June 1, 2008


Johnny Cash's Very American Recordings: Rodney Clapp's ambitious scope occasionally confines the musical icon to the shadows in an otherwise illuminating tour.: a review of Johnny Cash and the Great American Contradiction: Christianity and the Battle for the Soul of the Nation By Rodney Clapp (Randall J. Stephens, 5/29/2008, Christianity Today)

Clapp, who has previously written about Christianity and pop culture, spirituality, and the American religious scene, treats Cash as both an American prophet and the embodiment of so many American contradictions. Among other things, Clapp contends, "He and his music can help us see more keenly into the often baffling murkiness that is the American relation between holiness and hedonism, church and state, faith and culture."

Drawing on the work of another Southerner named Cash—W. J., that is—Clapp explores Johnny Cash as a kind of walking, talking symbol of Southern identity. In the 1940s the journalist W. J. Cash famously described the dualistic character of the South: from its saintliness and savagery to its regional, neo-Confederate pride and deep insecurities about its place in the nation. For Clapp, Johnny Cash bore the racial and caste burdens of Southern history. Yet Cash's sense of tragedy, loss, and hope of salvation also appealed to the nation as a whole. And Clapp is at his best when he looks at how Cash helped unify Americans in a shared sense of religious and social longing.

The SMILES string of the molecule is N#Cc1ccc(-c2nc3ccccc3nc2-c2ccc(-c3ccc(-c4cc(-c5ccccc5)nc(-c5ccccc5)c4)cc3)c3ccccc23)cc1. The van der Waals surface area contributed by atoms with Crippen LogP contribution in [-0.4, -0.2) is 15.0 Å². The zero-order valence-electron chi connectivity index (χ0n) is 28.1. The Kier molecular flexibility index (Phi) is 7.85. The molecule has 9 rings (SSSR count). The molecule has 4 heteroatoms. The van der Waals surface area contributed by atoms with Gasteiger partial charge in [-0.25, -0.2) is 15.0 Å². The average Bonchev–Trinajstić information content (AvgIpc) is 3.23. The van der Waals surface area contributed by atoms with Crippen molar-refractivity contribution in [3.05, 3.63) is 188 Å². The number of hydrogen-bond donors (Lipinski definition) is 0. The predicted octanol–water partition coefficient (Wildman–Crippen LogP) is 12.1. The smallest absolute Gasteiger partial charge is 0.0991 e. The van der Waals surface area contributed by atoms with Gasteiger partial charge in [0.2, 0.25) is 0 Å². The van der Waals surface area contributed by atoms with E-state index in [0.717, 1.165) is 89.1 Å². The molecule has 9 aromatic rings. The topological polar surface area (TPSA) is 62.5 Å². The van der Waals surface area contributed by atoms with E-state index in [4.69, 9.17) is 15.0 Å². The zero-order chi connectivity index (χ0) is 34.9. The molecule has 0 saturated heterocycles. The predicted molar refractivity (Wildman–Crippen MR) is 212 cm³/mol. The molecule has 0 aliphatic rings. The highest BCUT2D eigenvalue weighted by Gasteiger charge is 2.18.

Johnny Cash and the Great American Contradiction is a sprawling work. On one page Clapp navigates the intricacies of Herman Melville's Moby Dick, on another he alludes to Bertram Wyatt-Brown's work on Southern honor and violence, and on yet another he points to Reinhold Niebuhr's struggle with life's biggest questions. There is something almost Whitmanesque or Kerouacian about the scope. As the New York Observer said of rock journo and cultural critic Greil Marcus, "everything reminds him of everything." Clapp occasionally is tripped up by his own ambitions. When the narrative meanders onto the crooked roads of late-19th-century capitalism or lingers on the role of the American government under conservative administrations, Cash vanishes from the pages. That's unfortunate, because Clapp does have some very interesting things to say about the country icon. For instance, Clapp's treatment of how Cash was compelled and repulsed by violence, "a hallmark of the American character," is particularly insightful. The Arkansas native sang murder ballads and presented himself as an outlaw while also pointing to the plight of Native Americans and championing the cause of "the least of these."

Posted by Orrin Judd at June 1, 2008 8:00 PM

You surely should have Amazon linked to Johnny's "Love God Murder" CD set. A musical journey proving the validity of Clapp's thesis.

Posted by: Mike at June 1, 2008 9:14 PM

The contradiction can be expressed, I think, as 'the spirit is willing, but the flesh is weak'.

Cash's cover of 'Personal Jesus' makes it a much different song.

Posted by: Mikey at June 2, 2008 5:01 PM